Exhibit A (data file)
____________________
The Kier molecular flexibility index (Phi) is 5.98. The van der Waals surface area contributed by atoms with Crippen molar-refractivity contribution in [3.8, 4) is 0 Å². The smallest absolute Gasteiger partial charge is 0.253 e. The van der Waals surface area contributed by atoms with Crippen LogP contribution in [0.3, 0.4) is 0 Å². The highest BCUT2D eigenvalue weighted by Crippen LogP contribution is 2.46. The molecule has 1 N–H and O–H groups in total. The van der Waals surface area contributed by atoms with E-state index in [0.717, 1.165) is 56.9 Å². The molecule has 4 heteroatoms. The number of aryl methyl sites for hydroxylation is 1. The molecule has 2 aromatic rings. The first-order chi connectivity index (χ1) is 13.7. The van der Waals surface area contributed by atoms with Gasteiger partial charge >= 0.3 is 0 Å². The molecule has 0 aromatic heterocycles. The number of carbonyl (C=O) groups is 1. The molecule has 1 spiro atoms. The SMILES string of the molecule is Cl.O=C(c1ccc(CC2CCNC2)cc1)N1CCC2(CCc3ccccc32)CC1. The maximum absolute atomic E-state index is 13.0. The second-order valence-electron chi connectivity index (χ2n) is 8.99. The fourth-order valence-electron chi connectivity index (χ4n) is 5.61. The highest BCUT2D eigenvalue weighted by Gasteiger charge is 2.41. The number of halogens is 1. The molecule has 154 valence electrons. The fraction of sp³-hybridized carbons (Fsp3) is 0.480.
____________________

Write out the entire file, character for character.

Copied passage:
The Kier molecular flexibility index (Phi) is 5.98. The van der Waals surface area contributed by atoms with Crippen molar-refractivity contribution in [3.8, 4) is 0 Å². The smallest absolute Gasteiger partial charge is 0.253 e. The van der Waals surface area contributed by atoms with Crippen LogP contribution in [0.3, 0.4) is 0 Å². The highest BCUT2D eigenvalue weighted by Crippen LogP contribution is 2.46. The molecule has 1 N–H and O–H groups in total. The van der Waals surface area contributed by atoms with E-state index in [0.717, 1.165) is 56.9 Å². The molecule has 4 heteroatoms. The number of aryl methyl sites for hydroxylation is 1. The molecule has 2 aromatic rings. The first-order chi connectivity index (χ1) is 13.7. The van der Waals surface area contributed by atoms with Gasteiger partial charge >= 0.3 is 0 Å². The molecule has 0 aromatic heterocycles. The number of carbonyl (C=O) groups is 1. The molecule has 1 spiro atoms. The SMILES string of the molecule is Cl.O=C(c1ccc(CC2CCNC2)cc1)N1CCC2(CCc3ccccc32)CC1. The maximum absolute atomic E-state index is 13.0. The second-order valence-electron chi connectivity index (χ2n) is 8.99. The fourth-order valence-electron chi connectivity index (χ4n) is 5.61. The highest BCUT2D eigenvalue weighted by Gasteiger charge is 2.41. The number of halogens is 1. The molecule has 154 valence electrons. The fraction of sp³-hybridized carbons (Fsp3) is 0.480.